First Time Lake Trout
This winter’s ice fishing has been about trying to catch different fish species than what we typically catch and trying new waters along the way. Recently, was asked by fellow Clam Pro, Chuck Fritz, to come up and try fishing for Lake Trout and hopefully White Perch as well.
Without hesitation, quickly accepted and planned for a day on the ice. Having never fished for either of these fish, anticipation was high and really looked forward to the trip.
Areas that we were working were, inside steep drop turns that these fish cruise along looking for the smelt that they were feeding on. Basically, only drill a few holes and wait for them to come cruising by as these fish are always on the move looking for a meal.
Baits of choice were the Clam Epoxy Drop Jig that was tipped with either spikes or Dillies and the Clam Leech Flutter Spoon tipped with a Maki Plastic. Most of the active fish were found in a 50-foot hole and they were cruising the outer edge trapping baitfish up along the sides of the steep drops.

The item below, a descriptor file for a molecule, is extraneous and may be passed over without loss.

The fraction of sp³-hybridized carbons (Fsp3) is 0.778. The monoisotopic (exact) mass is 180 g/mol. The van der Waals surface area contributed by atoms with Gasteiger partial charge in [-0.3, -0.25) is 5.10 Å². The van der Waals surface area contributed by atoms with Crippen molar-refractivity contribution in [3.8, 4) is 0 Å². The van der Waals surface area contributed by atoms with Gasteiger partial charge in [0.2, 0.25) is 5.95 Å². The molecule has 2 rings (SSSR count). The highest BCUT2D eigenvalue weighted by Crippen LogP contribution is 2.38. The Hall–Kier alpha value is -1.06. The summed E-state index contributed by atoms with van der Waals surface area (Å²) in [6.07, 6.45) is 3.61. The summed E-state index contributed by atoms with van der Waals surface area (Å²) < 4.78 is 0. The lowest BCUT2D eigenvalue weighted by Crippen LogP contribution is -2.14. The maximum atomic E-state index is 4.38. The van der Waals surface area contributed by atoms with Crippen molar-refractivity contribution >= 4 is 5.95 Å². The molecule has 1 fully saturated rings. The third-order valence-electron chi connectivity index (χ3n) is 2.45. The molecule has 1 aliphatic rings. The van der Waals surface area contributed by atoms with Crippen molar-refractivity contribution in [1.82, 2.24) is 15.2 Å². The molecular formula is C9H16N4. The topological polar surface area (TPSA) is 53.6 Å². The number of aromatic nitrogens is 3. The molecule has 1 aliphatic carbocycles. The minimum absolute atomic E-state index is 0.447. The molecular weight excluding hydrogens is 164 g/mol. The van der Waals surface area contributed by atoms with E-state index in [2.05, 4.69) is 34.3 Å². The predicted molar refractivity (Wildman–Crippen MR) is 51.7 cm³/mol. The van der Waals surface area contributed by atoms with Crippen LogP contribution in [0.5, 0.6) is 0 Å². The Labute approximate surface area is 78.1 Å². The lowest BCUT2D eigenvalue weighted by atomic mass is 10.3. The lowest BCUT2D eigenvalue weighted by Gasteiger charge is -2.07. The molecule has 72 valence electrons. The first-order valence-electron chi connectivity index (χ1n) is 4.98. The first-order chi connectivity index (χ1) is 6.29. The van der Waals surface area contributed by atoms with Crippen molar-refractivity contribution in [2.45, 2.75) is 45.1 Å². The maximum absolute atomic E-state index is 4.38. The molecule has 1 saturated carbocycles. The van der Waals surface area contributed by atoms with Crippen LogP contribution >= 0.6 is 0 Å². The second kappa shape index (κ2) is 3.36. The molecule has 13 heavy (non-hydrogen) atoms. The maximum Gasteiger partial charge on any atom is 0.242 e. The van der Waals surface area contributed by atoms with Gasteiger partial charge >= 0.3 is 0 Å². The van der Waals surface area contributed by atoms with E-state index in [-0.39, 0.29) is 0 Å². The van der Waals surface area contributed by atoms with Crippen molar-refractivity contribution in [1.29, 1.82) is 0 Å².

We fished about 10 yards apart from each other and these Lake Trout would swim in pairs, so when one of us was marking a fish, it wasn’t long and the other was as well. Fished these baits about 3 feet off the bottom with long upward lifts, imitating an injured minnow that was falling.
The Lake Trout typically will run up from the bottom, straight to your bait. Key was to keep moving your bait upward, imitating a minnow trying to get away and the Trout would smoke the bait. Took a few misses before I finally figured out the pattern of the swing of the bait and we caught these fish with a double or two as well.
We couldn’t locate any White Perch, but, they haven’t started schooling up yet so they are more scattered and at times may come through as you are fishing for the Lake Trout. After spending the day on the ice catching these fish, I have found something that I want to catch more often. Is really amazing the power these fish have and they do not want to come to the top of the ice.